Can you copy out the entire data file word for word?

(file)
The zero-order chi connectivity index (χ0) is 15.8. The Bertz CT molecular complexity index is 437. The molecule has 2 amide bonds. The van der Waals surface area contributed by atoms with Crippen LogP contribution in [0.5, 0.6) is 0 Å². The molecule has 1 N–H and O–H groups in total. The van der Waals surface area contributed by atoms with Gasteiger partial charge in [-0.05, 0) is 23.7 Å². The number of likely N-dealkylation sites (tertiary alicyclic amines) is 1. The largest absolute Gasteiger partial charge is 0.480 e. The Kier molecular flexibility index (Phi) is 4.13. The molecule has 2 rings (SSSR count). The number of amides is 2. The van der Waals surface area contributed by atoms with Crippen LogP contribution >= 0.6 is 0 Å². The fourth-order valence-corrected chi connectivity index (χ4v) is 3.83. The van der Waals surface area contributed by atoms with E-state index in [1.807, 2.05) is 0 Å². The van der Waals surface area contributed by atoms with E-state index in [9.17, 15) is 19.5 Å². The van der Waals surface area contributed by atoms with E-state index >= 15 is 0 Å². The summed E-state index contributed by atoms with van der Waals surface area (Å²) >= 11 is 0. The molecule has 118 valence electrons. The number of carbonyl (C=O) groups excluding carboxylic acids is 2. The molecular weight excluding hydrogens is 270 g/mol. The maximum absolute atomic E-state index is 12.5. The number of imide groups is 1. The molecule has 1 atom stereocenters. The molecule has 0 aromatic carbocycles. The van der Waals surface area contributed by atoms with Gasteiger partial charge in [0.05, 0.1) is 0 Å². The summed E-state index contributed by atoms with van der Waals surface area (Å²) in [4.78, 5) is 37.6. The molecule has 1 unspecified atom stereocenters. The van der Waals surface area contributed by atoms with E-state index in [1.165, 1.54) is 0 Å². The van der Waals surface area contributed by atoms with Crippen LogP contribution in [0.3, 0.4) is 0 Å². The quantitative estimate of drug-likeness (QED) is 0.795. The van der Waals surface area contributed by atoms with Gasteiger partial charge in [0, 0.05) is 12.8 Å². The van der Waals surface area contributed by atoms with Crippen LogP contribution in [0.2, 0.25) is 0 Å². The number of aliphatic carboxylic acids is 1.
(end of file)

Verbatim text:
The zero-order chi connectivity index (χ0) is 15.8. The Bertz CT molecular complexity index is 437. The molecule has 2 amide bonds. The van der Waals surface area contributed by atoms with Crippen LogP contribution in [0.5, 0.6) is 0 Å². The molecule has 1 N–H and O–H groups in total. The van der Waals surface area contributed by atoms with Gasteiger partial charge in [-0.05, 0) is 23.7 Å². The number of likely N-dealkylation sites (tertiary alicyclic amines) is 1. The largest absolute Gasteiger partial charge is 0.480 e. The Kier molecular flexibility index (Phi) is 4.13. The molecule has 2 rings (SSSR count). The number of amides is 2. The van der Waals surface area contributed by atoms with Crippen LogP contribution >= 0.6 is 0 Å². The fourth-order valence-corrected chi connectivity index (χ4v) is 3.83. The van der Waals surface area contributed by atoms with E-state index in [1.807, 2.05) is 0 Å². The van der Waals surface area contributed by atoms with E-state index in [9.17, 15) is 19.5 Å². The van der Waals surface area contributed by atoms with E-state index >= 15 is 0 Å². The summed E-state index contributed by atoms with van der Waals surface area (Å²) >= 11 is 0. The molecule has 118 valence electrons. The number of carbonyl (C=O) groups excluding carboxylic acids is 2. The molecular weight excluding hydrogens is 270 g/mol. The maximum absolute atomic E-state index is 12.5. The number of imide groups is 1. The molecule has 1 atom stereocenters. The molecule has 0 aromatic carbocycles. The van der Waals surface area contributed by atoms with Gasteiger partial charge in [0.05, 0.1) is 0 Å². The summed E-state index contributed by atoms with van der Waals surface area (Å²) in [4.78, 5) is 37.6. The molecule has 1 unspecified atom stereocenters. The van der Waals surface area contributed by atoms with E-state index in [1.165, 1.54) is 0 Å². The van der Waals surface area contributed by atoms with Crippen LogP contribution in [0.3, 0.4) is 0 Å². The quantitative estimate of drug-likeness (QED) is 0.795. The van der Waals surface area contributed by atoms with Gasteiger partial charge in [0, 0.05) is 12.8 Å². The van der Waals surface area contributed by atoms with Crippen LogP contribution in [0.2, 0.25) is 0 Å². The number of aliphatic carboxylic acids is 1.